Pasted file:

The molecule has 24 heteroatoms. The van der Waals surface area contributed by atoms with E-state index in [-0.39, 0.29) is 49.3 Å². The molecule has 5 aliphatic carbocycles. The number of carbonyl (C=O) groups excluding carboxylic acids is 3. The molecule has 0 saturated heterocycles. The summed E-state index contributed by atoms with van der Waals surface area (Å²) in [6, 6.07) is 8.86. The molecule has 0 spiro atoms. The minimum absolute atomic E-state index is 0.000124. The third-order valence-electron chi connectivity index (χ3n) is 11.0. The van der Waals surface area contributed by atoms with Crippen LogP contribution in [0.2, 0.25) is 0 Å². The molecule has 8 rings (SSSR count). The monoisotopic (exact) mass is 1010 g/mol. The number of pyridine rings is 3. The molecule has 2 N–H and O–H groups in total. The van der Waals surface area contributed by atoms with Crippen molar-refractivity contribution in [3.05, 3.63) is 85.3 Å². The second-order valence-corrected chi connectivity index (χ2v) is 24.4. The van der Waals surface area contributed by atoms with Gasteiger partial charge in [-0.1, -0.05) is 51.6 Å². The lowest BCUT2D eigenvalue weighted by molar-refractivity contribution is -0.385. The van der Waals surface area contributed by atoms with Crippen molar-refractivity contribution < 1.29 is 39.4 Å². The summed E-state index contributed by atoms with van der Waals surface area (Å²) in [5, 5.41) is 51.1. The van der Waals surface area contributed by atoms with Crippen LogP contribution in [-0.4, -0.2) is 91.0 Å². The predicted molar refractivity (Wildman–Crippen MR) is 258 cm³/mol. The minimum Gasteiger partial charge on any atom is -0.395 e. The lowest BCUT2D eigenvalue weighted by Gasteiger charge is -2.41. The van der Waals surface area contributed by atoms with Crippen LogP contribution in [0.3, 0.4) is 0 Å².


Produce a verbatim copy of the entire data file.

The molecule has 24 heteroatoms. The van der Waals surface area contributed by atoms with E-state index in [-0.39, 0.29) is 49.3 Å². The molecule has 5 aliphatic carbocycles. The number of carbonyl (C=O) groups excluding carboxylic acids is 3. The molecule has 0 saturated heterocycles. The summed E-state index contributed by atoms with van der Waals surface area (Å²) in [6, 6.07) is 8.86. The molecule has 0 spiro atoms. The minimum absolute atomic E-state index is 0.000124. The third-order valence-electron chi connectivity index (χ3n) is 11.0. The van der Waals surface area contributed by atoms with Crippen LogP contribution in [0.2, 0.25) is 0 Å². The molecule has 8 rings (SSSR count). The monoisotopic (exact) mass is 1010 g/mol. The number of pyridine rings is 3. The molecule has 2 N–H and O–H groups in total. The van der Waals surface area contributed by atoms with Crippen molar-refractivity contribution in [3.05, 3.63) is 85.3 Å². The second-order valence-corrected chi connectivity index (χ2v) is 24.4. The van der Waals surface area contributed by atoms with Gasteiger partial charge in [-0.1, -0.05) is 51.6 Å². The lowest BCUT2D eigenvalue weighted by molar-refractivity contribution is -0.385. The van der Waals surface area contributed by atoms with Crippen molar-refractivity contribution < 1.29 is 39.4 Å². The summed E-state index contributed by atoms with van der Waals surface area (Å²) in [5, 5.41) is 51.1. The van der Waals surface area contributed by atoms with Crippen LogP contribution in [-0.4, -0.2) is 91.0 Å². The predicted molar refractivity (Wildman–Crippen MR) is 258 cm³/mol. The minimum Gasteiger partial charge on any atom is -0.395 e. The lowest BCUT2D eigenvalue weighted by Gasteiger charge is -2.41. The van der Waals surface area contributed by atoms with Crippen LogP contribution in [0.3, 0.4) is 0 Å².